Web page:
Living inside a gated community comes with a certain amount of prestige, privacy, and security. But as with most things in life, life within a gated community has its share of both pros and cons. Today we’re taking a look at some of the positive and negative aspects of buying a home in one of these often prestigious neighborhoods.


Privacy and Security

Since non-residents aren’t allowed inside a gated community without prior approval from a resident or for some specific purpose (such as maintenance work), the majority of the people you’ll see driving around are your neighbors or their visitors. Solicitors and looky-loos without an invite will be turned away immediately by gate security. If you value privacy above all, a gated community is a great place to buy.

Great Amenities

Gated communities usually come with some pretty hefty homeowners association fees (more on that later), but that price tag usually comes with more amenities than your typical neighborhood. Many residents of gated communities enjoy one or more swimming pools, parks, playgrounds, jogging trails, clubhouses, dog parks, bike paths, and even golf courses and tennis courts.

Better Maintenance

Those higher HOA fees usually include common area maintenance and landscaping; and having more cash in the community kitty makes for a cleaner, nicer neighborhood. Who doesn’t want to come home to well-manicured lawns, beautiful trees, and strategically placed, colorful flowers throughout the neighborhood? In some lucky gated communities, the HOA even takes care of mowing and landscaping of residents’ lawns too.

Less Traffic

We don’t know about you, but we get awfully tired of people speeding through our neighborhood streets, looking for a shortcut to work or home. This is another thing you don’t have to worry about in a gated community. Only residents or those with business in the neighborhood are allowed within the gates or walls, so it’s rare that someone will come speeding through in an all-fire hurry to get somewhere else.


Less Affordability

Time to revisit those higher homeowner association fees we mentioned a few moments ago. Buying a home in a gated community will definitely be a little more expensive initially, but it’s also going to come with higher annual HOA dues and other fees. We’re talking thousands of dollars per year in some cases. You might’ve planned for the bigger mortgage payment, but don’t put your calculator away just yet. There’s no opting out of the HOA in most communities, so make sure you’ll have enough to pay your monthly or annual dues on top of other expenses.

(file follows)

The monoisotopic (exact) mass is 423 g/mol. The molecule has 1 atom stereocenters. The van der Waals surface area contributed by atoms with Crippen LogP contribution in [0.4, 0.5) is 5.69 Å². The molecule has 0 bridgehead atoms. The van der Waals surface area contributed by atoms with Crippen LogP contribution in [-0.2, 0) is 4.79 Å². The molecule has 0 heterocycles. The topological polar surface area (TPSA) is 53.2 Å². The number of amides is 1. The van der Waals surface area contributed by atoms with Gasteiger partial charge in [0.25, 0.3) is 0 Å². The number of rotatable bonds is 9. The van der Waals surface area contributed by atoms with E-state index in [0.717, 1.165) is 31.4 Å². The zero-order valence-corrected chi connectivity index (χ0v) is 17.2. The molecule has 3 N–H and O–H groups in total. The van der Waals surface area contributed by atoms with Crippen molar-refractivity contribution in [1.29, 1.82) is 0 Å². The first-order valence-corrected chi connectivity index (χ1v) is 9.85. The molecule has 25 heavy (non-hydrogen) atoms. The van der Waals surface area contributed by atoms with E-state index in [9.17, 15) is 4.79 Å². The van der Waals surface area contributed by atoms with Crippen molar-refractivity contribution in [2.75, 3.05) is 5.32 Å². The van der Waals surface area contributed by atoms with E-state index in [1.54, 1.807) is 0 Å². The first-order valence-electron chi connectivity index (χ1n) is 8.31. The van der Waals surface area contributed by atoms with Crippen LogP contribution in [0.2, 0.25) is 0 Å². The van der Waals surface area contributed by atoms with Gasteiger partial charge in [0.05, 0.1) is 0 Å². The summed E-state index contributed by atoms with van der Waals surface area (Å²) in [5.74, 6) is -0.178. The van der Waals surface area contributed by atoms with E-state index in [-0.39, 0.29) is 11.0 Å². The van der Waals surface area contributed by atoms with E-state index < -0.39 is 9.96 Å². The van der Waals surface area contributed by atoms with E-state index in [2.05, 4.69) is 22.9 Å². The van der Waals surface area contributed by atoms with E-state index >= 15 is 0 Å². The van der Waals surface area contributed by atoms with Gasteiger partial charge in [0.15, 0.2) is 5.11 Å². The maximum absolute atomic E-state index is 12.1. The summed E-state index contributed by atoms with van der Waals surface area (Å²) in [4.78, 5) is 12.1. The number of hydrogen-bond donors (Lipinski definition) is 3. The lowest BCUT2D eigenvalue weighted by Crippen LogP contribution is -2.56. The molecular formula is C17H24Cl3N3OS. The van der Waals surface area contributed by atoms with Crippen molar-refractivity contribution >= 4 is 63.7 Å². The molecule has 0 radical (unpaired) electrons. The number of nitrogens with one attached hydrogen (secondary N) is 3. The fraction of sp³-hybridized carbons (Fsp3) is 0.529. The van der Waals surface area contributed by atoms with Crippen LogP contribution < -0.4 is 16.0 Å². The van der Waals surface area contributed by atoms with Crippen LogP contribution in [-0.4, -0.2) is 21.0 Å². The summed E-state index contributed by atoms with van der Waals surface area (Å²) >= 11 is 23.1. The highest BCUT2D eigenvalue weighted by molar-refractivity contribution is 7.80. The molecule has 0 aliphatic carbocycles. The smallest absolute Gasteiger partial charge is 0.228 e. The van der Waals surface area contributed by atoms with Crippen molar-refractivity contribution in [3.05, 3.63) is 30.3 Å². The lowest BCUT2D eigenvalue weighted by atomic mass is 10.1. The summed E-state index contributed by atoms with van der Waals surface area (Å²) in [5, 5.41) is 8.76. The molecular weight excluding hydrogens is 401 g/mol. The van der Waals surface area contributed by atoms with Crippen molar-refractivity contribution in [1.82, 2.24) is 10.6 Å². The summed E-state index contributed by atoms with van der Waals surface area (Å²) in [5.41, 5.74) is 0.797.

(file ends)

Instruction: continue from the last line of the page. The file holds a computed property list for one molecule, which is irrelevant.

More Commute Time

All that nice, quiet privacy can sometimes add up to a bit of isolation. That means more time in the car to get to work, school, the doctor’s office, the grocery store, or other errands. If you value the security of a gated community and don’t mind a little extra driving time, it’s a very small price to pay.

Less Freedom in Decor

If you’re hoping to install solar panels, paint your front door red, or plant more trees in your front yard, be aware that you’ll be at the mercy of your homeowners association. Exterior changes generally have to be submitted to the HOA for approval before any work starts. Any work done without prior approval is likely to garner you a fine, or at least a warning of a fine if you don’t remove any non-approved additions. If you don’t mind conforming when it comes to exterior details, then you’ll have no problem at all.

Difficulties in Hosting

Whether you’re just having a couple of friends over or hosting a full-blown party, things can be a little more difficult when you live in a gated community. Many such communities require guests to be registered ahead of time so gate passes can be distributed easily. This can mean spending a good deal of hosting time answering calls from gate security for guests who weren’t registered beforehand.

Depending on what’s most important to you, living in a gated community could be all pros and no cons, or exactly the opposite. For most, it’s a healthy mix of both. Every buyer must weigh the positives and negatives to find the best decision for themselves and their families.


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